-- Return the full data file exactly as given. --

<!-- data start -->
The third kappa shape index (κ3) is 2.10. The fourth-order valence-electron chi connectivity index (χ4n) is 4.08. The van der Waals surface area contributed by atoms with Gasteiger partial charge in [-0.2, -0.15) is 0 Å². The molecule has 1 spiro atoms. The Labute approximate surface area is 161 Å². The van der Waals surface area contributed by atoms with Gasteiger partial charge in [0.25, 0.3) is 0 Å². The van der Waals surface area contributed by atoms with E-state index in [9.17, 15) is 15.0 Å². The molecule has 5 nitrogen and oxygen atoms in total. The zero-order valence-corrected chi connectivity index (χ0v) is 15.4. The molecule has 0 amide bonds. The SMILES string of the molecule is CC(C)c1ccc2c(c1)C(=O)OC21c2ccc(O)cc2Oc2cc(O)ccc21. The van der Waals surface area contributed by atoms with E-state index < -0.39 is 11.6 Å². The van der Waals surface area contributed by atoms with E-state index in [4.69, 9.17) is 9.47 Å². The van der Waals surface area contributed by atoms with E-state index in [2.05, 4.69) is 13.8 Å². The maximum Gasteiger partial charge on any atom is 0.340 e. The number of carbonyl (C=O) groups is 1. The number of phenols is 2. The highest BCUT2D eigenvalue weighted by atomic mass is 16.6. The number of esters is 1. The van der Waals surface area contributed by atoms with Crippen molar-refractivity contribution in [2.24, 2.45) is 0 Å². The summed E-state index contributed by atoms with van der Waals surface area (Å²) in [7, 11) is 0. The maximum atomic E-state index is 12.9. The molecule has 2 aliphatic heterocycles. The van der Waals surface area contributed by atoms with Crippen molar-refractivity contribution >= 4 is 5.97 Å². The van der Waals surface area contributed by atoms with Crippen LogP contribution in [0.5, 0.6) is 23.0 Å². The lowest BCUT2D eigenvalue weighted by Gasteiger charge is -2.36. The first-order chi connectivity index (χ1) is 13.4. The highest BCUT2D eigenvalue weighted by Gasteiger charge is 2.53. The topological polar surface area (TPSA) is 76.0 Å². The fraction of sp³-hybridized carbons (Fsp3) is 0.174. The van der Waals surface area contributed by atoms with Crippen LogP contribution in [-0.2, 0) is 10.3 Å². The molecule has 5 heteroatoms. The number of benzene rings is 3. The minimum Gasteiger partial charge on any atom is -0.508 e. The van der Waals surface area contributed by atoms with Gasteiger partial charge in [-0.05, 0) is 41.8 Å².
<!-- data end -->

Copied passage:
The third kappa shape index (κ3) is 2.10. The fourth-order valence-electron chi connectivity index (χ4n) is 4.08. The van der Waals surface area contributed by atoms with Gasteiger partial charge in [-0.2, -0.15) is 0 Å². The molecule has 1 spiro atoms. The Labute approximate surface area is 161 Å². The van der Waals surface area contributed by atoms with Gasteiger partial charge in [0.25, 0.3) is 0 Å². The van der Waals surface area contributed by atoms with E-state index in [9.17, 15) is 15.0 Å². The molecule has 5 nitrogen and oxygen atoms in total. The zero-order valence-corrected chi connectivity index (χ0v) is 15.4. The molecule has 0 amide bonds. The SMILES string of the molecule is CC(C)c1ccc2c(c1)C(=O)OC21c2ccc(O)cc2Oc2cc(O)ccc21. The van der Waals surface area contributed by atoms with E-state index < -0.39 is 11.6 Å². The van der Waals surface area contributed by atoms with E-state index in [4.69, 9.17) is 9.47 Å². The van der Waals surface area contributed by atoms with E-state index in [2.05, 4.69) is 13.8 Å². The maximum Gasteiger partial charge on any atom is 0.340 e. The number of carbonyl (C=O) groups is 1. The number of phenols is 2. The highest BCUT2D eigenvalue weighted by atomic mass is 16.6. The number of esters is 1. The van der Waals surface area contributed by atoms with Crippen molar-refractivity contribution in [2.24, 2.45) is 0 Å². The summed E-state index contributed by atoms with van der Waals surface area (Å²) in [7, 11) is 0. The maximum atomic E-state index is 12.9. The molecule has 2 aliphatic heterocycles. The van der Waals surface area contributed by atoms with Crippen molar-refractivity contribution >= 4 is 5.97 Å². The van der Waals surface area contributed by atoms with Crippen LogP contribution in [0.5, 0.6) is 23.0 Å². The lowest BCUT2D eigenvalue weighted by Gasteiger charge is -2.36. The first-order chi connectivity index (χ1) is 13.4. The highest BCUT2D eigenvalue weighted by Gasteiger charge is 2.53. The topological polar surface area (TPSA) is 76.0 Å². The fraction of sp³-hybridized carbons (Fsp3) is 0.174. The van der Waals surface area contributed by atoms with Crippen LogP contribution in [-0.2, 0) is 10.3 Å². The molecule has 5 heteroatoms. The number of benzene rings is 3. The minimum Gasteiger partial charge on any atom is -0.508 e. The van der Waals surface area contributed by atoms with Gasteiger partial charge in [-0.05, 0) is 41.8 Å².